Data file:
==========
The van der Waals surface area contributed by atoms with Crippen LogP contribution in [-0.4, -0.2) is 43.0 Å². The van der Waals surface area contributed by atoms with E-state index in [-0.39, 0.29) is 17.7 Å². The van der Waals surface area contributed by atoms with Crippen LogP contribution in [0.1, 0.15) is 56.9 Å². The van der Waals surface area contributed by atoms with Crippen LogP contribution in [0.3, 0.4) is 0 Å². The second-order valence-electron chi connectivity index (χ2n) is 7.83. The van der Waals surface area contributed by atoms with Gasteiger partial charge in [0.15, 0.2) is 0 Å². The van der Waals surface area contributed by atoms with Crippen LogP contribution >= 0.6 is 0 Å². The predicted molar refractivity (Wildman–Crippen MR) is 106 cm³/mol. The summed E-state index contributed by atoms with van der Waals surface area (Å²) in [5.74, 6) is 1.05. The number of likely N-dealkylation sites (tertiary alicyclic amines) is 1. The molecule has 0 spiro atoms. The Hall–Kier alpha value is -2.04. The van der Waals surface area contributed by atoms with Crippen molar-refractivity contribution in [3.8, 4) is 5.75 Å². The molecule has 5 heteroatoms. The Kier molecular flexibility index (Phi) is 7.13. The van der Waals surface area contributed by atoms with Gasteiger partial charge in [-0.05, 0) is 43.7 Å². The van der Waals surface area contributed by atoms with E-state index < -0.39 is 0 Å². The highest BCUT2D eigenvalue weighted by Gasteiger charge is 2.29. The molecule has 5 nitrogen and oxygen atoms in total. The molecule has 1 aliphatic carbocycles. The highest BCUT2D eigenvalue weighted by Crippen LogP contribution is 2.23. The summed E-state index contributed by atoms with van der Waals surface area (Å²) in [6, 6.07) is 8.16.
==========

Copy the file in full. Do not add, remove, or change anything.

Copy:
The van der Waals surface area contributed by atoms with Crippen LogP contribution in [-0.4, -0.2) is 43.0 Å². The van der Waals surface area contributed by atoms with E-state index in [-0.39, 0.29) is 17.7 Å². The van der Waals surface area contributed by atoms with Crippen LogP contribution in [0.1, 0.15) is 56.9 Å². The van der Waals surface area contributed by atoms with Crippen LogP contribution in [0.3, 0.4) is 0 Å². The second-order valence-electron chi connectivity index (χ2n) is 7.83. The van der Waals surface area contributed by atoms with Gasteiger partial charge in [0.15, 0.2) is 0 Å². The van der Waals surface area contributed by atoms with Crippen LogP contribution >= 0.6 is 0 Å². The predicted molar refractivity (Wildman–Crippen MR) is 106 cm³/mol. The summed E-state index contributed by atoms with van der Waals surface area (Å²) in [5.74, 6) is 1.05. The number of likely N-dealkylation sites (tertiary alicyclic amines) is 1. The molecule has 0 spiro atoms. The Hall–Kier alpha value is -2.04. The van der Waals surface area contributed by atoms with Crippen molar-refractivity contribution in [3.8, 4) is 5.75 Å². The molecule has 5 heteroatoms. The Kier molecular flexibility index (Phi) is 7.13. The van der Waals surface area contributed by atoms with Gasteiger partial charge in [-0.05, 0) is 43.7 Å². The van der Waals surface area contributed by atoms with E-state index < -0.39 is 0 Å². The highest BCUT2D eigenvalue weighted by Gasteiger charge is 2.29. The molecule has 5 nitrogen and oxygen atoms in total. The molecule has 1 aliphatic carbocycles. The highest BCUT2D eigenvalue weighted by Crippen LogP contribution is 2.23. The summed E-state index contributed by atoms with van der Waals surface area (Å²) in [6, 6.07) is 8.16.